This year has been very kind to Lansing native Edward McClelland. His new novel, “Running for Home,” is his second book in 2021. Earlier, he published “Midnight in Vehicle City: General Motors, Flint and the Strike That Created the Middle Class,” a non-fiction examination of the 1937 sit-in strike in Flint that resulted in the recognition of the United Auto Workers.
In “Running for Home,” McClelland fast-forwards to the ’80s using a shop-rat family as the backdrop for a tale about the American dream gone awry. His novel follows high school student Kevin Ward, who dreams of running away from his hometown of Wenniway, a decidedly blue-collar community.
McClelland, who lives in Chicago, grew up in the shadow of Fisher Body and ran cross-country for Sexton High School. In the book, Wenniway is the literary substitute for three Michigan cities and Empire Body subs for Fisher Body.
“For the purpose of the book, I decided to create an amalgam of Flint, Saginaw and Lansing as the backdrop of the novel. Thanks to Michigan State University and state government assistance, Lansing didn’t experience the same devastation when the auto industry began downsizing,” he said.
However, Lansing residents will recognize some of the trails and paths that Ward trains on every day. His favorite route is the north side of the Grand River — right where the Board of Water and Light power plant is. The book mentions Ward’s running by the Family Motorcycle Club bar, with its infamous sign warning folks to stay away.
The story picks up as Ward — the second-best runner on the Wenniway team — decides he wants to run a 4:06 mile, which is more than a half-minute faster than his personal record. Kevin puts everything on the backburner besides that seemingly unachievable goal, which he winnows away at over the course of a couple years. Kevin knows that his ticket to a good four-year college depends on an athletic scholarship for track.
Athletes who grew up in the ’60s and followed the exploits of world-class runners Jim Ryun, Gerry Lundgren, Frank Shorter, Steve Prefontaine and Bill Rodgers will love this book. Ward reads about their exploits in Runner’s World and Track and Field News. He has dreams of beating Gerry Lundgren’s high school records by matching his routine of more than 200 miles a week.
Dreams are just dreams, until reality sets in and the Empire Auto Co. is targeted as obsolete and Ward’s father is faced with a terrible decision of commuting to Tennessee to keep his job. The decision throws the entire family into survival mode.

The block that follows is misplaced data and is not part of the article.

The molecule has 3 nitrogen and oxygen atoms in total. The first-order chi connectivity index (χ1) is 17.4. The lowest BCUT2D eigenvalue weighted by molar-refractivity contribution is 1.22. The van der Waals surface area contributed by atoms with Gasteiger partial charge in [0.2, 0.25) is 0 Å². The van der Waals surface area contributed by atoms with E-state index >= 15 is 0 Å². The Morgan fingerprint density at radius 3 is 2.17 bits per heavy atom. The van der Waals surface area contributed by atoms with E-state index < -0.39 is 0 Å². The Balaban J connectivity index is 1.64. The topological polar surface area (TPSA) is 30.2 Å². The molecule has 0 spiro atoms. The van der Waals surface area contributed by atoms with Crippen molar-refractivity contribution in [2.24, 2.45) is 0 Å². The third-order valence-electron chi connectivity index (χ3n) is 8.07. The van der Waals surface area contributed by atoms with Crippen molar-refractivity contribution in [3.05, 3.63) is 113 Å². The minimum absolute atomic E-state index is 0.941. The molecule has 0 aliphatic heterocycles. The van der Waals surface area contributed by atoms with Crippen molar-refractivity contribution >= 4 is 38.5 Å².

Ward keeps running and his performance times keep improving, but his dream of leaving Wenniway and running at a big-time running program is a long shot, since only the best of the best are awarded full-time scholarships for track and cross-country.
The book does an astute job of balancing a teenager’s life and sensibility against the terrible reality of family dynamics. Ward’s grandfather was one of the workers who struck against the auto giant General Motors in the ’30s to demand better wages and benefits. The now retired patriarch eggs on Kevin’s father to stand up to the auto company.
“You could say my book ‘Vehicle City’ inspired ‘Running for Home,’” McClelland said.
While all of this unfolds, Ward finds himself in a romantic relationship with Sara, a member of the girl’s cross-country team. As he navigates his first love, running is still at the forefront for Ward, whose goal is to win the state cross-country championship. The book has several tender moments that unveil themselves during the high school crush. Many boomers will remember listening to records at a girl’s house with some kissing on the side.
McClelland has included a lot of shop-rat lore, such as enjoying sandwiches and beers at Pete’s Bar near the auto plant. Pete’s Bar is a stand-in for Gus’ Bar on Lansing’s west side, which catered to autoworkers on their lunch break.
There are some lighter moments in the book, like when a member of his cross-country team is kicked off after streaking at a football game. McClelland said the event actually happened and he was friends with the get-away driver.
The novel, according to McClelland, who still runs although not competitively, examines characters who were forced to make tough decisions and stick together despite their personal problems.
McClelland, who has garnered critical acclaim for his non-fiction books, said, “Writing this novel wasn’t hard. It felt like the story was moving along naturally and I was filling in the blanks.”
Although the book’s ending is somewhat mercurial, McClelland likes it that way. “I’ll see if I have another novel in me,” he said.
In consideration of what Ward might be doing today, McClelland said, “I’d like to think he that he went on to become a high school teacher and a track coach.”
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